Most Canadian kids are earning a failing grade on a new report card assessing their levels of daily exercise.

Active Healthy Kids Canada's annual report card on physical activity for kids found that 87 per cent of children and youth are not getting in the recommended minimum of 90 minutes of physical activity a day.

Despite the dismal numbers, that's still an improvement compared to 2006 when 91 per cent of kids weren't reaching the target.

The report card also found that 90 per cent of Canadian children are spending too much time in front of television, computer and video game screens. Most recommendations urge limiting screen time to no more than two hours a day.

Mark Tremblay of Active Healthy Kids Canada notes that part of the problem is that schools and parents are choosing to have kids studying more than playing.

In our eagerness to ensure academic success, schools are cutting out time during the school day for exercise and devoting it to sedentary study. Yet research suggests that reducing physical activity doesn't improve test scores, Tremblay says; instead, exercise appears to help kids learn better.

There may be biological reasons for this, Tremblay explained to Canada AM Tuesday, noting that exercise may increase blood flow to the brain or alter hormones to help with memory. Or, it might be that exercise provides psychological benefits, by improving self-esteem.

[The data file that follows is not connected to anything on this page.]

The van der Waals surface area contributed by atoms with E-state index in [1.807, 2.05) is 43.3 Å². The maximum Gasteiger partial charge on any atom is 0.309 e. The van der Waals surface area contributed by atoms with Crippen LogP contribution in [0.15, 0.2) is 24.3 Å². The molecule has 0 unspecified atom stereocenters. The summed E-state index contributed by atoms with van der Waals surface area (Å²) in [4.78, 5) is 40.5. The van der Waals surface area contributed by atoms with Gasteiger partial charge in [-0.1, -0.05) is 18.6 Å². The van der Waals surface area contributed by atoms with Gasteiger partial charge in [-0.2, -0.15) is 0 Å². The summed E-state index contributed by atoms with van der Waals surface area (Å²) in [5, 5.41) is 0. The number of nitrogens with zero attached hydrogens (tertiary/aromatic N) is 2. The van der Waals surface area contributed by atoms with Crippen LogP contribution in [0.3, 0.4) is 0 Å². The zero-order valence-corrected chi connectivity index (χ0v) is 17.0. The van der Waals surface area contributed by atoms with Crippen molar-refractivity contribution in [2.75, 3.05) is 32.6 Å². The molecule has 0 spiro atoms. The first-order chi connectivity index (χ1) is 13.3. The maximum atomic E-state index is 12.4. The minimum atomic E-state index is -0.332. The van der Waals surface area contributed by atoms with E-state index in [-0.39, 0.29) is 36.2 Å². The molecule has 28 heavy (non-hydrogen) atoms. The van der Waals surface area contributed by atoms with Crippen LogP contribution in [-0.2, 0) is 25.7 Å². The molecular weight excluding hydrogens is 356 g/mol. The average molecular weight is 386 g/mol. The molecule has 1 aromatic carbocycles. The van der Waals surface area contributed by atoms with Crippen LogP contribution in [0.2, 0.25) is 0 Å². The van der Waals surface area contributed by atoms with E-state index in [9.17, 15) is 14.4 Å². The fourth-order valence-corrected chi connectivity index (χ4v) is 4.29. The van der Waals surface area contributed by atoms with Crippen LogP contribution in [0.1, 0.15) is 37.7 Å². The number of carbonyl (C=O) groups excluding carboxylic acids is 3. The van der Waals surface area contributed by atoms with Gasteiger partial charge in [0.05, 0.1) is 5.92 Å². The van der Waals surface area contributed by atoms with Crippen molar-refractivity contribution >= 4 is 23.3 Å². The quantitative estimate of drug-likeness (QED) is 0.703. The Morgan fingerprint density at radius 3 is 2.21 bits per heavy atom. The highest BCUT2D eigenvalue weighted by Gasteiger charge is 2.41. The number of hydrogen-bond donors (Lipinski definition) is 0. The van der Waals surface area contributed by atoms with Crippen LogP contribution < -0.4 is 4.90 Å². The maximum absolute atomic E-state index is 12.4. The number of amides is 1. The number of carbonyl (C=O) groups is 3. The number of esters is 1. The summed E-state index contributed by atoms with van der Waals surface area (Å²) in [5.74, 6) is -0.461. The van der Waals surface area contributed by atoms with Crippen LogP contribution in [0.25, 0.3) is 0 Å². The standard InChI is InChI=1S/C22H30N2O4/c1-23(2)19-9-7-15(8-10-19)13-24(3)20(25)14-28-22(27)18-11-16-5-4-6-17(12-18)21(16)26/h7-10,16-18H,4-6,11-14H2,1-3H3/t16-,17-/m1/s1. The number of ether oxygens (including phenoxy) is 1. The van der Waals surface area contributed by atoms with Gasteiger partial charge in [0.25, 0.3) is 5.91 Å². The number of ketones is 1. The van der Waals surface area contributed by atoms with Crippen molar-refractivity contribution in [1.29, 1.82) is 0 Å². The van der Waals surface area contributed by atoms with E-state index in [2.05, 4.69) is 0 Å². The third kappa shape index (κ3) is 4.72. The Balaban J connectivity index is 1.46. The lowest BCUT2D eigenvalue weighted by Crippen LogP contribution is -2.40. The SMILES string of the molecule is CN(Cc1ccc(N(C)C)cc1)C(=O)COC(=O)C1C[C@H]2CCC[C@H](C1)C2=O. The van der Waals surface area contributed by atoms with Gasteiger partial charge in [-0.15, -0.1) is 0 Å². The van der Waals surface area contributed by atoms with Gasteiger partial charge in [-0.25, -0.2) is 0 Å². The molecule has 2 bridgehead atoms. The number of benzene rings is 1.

Or, it could be that exercise offers emotional effects.

"We've probably all experienced this: when you go out for a walk at lunchtime and you come back to the office and you feel more sedate, better able to get back to work and more creative," he said.

"We seem to have this misguided belief that spending more time in the academic subjects will improve things. But we can't suppress the natural energy of kids. We need to help them exert that energy. And the evidence suggests that will improve their academic performance."

On the group's annual report card, School Physical Education and School Policy rated a mediocre "C-" and "C" respectively, across the country.

Parents, too, take some of the blame for their kids' low activity levels. Tremblay says he hears from parents that they are busy and simply don't have time to make sure their kids get out and exercise. But that doesn't bear out with the research that's been done, he says.

"When we ask parents how much time they spend recreationally in front of the screen, it averages two to three hours per day. Well, that's more than enough time to get to the park and play with the kids or get in the driveway or backyard to play catch," Tremblay says.

"It's certainly an issue of social norms. We've established this behaviour of cocooning inside houses, in front of screens, child in front of that screen, parent in front of this screen. You're comfortable, you're safe, you're near the pantry, but those are all parts of the problem."

The report card gave Canadian kids a "D" for Active Transportation, meaning most are not choosing to bike or walk to get to school.

Parents should encourage their children to walk or bike to school each day, since nearly two-thirds of Canadian families live within a reasonable distance to walk or bike to school, Active Healthy Kids Canada urges.

If parents' schedules don't allow them to supervise the route twice a day, parents should team up with neighbours to form a "walking school bus," the report suggests.

Municipal governments can help too by investing money in parks and sport, while also reconsidering policies and by-laws that act as barriers to play in their communities.